00 3320 efficiency ratio 262 264 profit margin ratio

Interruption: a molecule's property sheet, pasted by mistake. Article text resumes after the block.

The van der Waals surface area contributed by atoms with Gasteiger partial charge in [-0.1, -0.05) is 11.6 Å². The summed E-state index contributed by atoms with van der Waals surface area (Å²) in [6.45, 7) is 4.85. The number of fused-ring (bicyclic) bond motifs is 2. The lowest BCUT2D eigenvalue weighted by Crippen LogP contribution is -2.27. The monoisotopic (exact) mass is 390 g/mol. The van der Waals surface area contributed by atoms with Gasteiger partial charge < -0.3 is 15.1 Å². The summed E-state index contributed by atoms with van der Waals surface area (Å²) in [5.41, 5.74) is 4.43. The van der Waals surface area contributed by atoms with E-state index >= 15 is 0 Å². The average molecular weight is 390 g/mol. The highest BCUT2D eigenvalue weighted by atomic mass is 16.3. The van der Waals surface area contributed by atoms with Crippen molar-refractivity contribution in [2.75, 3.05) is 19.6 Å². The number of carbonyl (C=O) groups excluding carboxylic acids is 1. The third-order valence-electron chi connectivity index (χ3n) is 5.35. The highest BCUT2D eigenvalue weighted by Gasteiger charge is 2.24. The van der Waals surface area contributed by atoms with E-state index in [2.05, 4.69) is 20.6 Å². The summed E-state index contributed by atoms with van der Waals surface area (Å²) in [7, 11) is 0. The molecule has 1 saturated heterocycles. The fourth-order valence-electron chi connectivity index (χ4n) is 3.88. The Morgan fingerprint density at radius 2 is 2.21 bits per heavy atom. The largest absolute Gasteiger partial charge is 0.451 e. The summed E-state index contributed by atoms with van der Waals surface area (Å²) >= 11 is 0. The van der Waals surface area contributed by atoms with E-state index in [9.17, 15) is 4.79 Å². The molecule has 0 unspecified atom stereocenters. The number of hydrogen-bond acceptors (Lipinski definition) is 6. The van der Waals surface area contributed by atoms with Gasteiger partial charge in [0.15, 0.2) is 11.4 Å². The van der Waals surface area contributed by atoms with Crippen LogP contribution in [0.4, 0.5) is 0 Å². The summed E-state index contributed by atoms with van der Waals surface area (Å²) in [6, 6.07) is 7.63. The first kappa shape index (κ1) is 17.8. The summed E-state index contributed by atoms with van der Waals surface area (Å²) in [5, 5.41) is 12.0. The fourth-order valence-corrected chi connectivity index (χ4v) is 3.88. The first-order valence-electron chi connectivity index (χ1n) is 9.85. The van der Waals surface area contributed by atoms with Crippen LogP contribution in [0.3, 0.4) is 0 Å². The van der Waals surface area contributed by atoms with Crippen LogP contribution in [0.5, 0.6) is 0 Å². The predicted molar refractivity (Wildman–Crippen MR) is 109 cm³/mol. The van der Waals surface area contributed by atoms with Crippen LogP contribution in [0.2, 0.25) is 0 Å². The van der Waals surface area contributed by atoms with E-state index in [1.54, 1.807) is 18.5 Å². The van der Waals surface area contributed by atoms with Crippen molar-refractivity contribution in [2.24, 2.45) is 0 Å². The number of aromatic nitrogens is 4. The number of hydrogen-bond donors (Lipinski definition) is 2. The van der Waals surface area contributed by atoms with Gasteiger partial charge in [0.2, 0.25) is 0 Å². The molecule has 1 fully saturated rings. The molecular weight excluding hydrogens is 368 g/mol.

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Unformatted text preview: Item 1 in the planning issues raises a concern about the viability of the Solar-Electro division, but not necessarily the entire company. The conclusion in Part I of the case was that the likelihood of financial failure is low, even considering the issue with SolarElectro. Item 7 in the planning phase indicates there is a debt covenant requiring a current ratio above 2.0 and a debt-to-equity ratio below 1.0. The current ratio has fallen below 2.0. This could result in the loan being called unless a waiver of the loan covenant is granted. Management integrity: No major issue exists that would cause the auditor to question management integrity, but the auditor should have done extensive client acceptance procedures before accepting the client. It is possible that Item 6 in the planning phase, turnover of internal audit personnel, could be intentional and increases the risk of fraudulent financial reporting. b. Acceptable audit risk is likely to be medium to low because of the factors listed previously, especially the planned increase in financing and the potential violation of the debt covenant agreement. Some might prefer an even lower acceptable risk because it is a first year audit. 9-77 9-37 (continued) c. Inherent risks are addressed by examining each of the 11 items in the planning phase. 1. Inherent Risk: No effect on inherent risk 2. Inherent Risk: The primary concern is the possibility of obsolete inventory, which affects the valuation of inventory at the lower of cost or market. Accounts Affected: Inventory, cost of good sold 3. Inherent Risk: There is a potential related party transaction, which could affect the valuation of the transaction and may require disclosure as a related party transaction. Accounts Affected: Manufacturing equipment, footnote 4. Inherent Risk: No effect on inherent risk 5. Inherent Risk: There is a potential related party transaction, which could affect the valuation of the transaction and may require disclosure as a related party transaction. Accounts Affected: Repairs and maintenance expense and accounts payable. 6. Inherent Risk: Although this does not directly affect inherent risk, it is possible that turnover of internal audit personnel could be intentional and increases the risk of fraudulent financial reporting. The turnover may also affect the auditor’s assessment of control risk. Accounts Affected: All accounts 7. Inherent Risk: In addition to affecting acceptable audit risk, the auditor should be concerned about the risk of fraudulent financial reporting due to the incentive to make certain that all debt covenants have been met. Accounts Affected: All accounts 8. Inherent Risk: A receivable outstanding for several months from a customer making up 15% of the company’s outstanding accounts receivable balance may indicate a major collection problem, which could result in an understatement of the allowance for uncollectible accounts. Accounts Affected: Accounts receivable, bad debt expense, allowance for uncollectible accounts 9-78 9-37 (continued) 9. Inherent Risk: An ongoing dispute with the Internal Revenue Service may require an adjustment to income tax liability or a disclosure in footnotes for a contingency, depending on the status of the dispute. Accounts Affected: Income tax expense and income taxes payable 10. Inherent Risk: This situation involves a related party transaction (Solar-Electro borrowed money from the Welburn division). Because this transaction was not conducted with an outside party, it is possible that the related receivable and payable might not have been properly eliminated on Pinnacle’s consolidated financial statements. Accounts Affected: Notes payable, notes receivable, interest expense and interest income. 11. Inherent Risk: This situation involves a nonroutine transaction where there is a risk that materials, labor and/or overhead are incorrectly applied to the property accounts. Accounts Affected: Property accounts, inventory and cost of sales. ■ Internet Problem Solution: Materiality and Tolerable Misstatement 9-1 Establishing materiality for the audit of a client’s financial statement requires considerable judgment. The allocation of the auditor’s preliminary judgment about materiality to the client’s accounts requires substantial judgment as well. For this reason, decisions about materiality are made by more experienced auditors. The following problem affords you an opportunity to apply the concept of materiality to an actual set of financial statements. 1. Imagine that you are employed as an auditor in a CPA firm that performs the audit of Microsoft. Your firm’s materiality guidelines indicate that overall engagement materiality should be set at an amount between five and ten percent of income before taxes. a. Apply your firm’s guidelines to Microsoft’s 2008 financial statements. What percentage of income before taxes do you believe is appropriate? Why? What do you believe overall engagement materiality should have been for 2008? 9-79 Internet Problem 9-1 (continued)...
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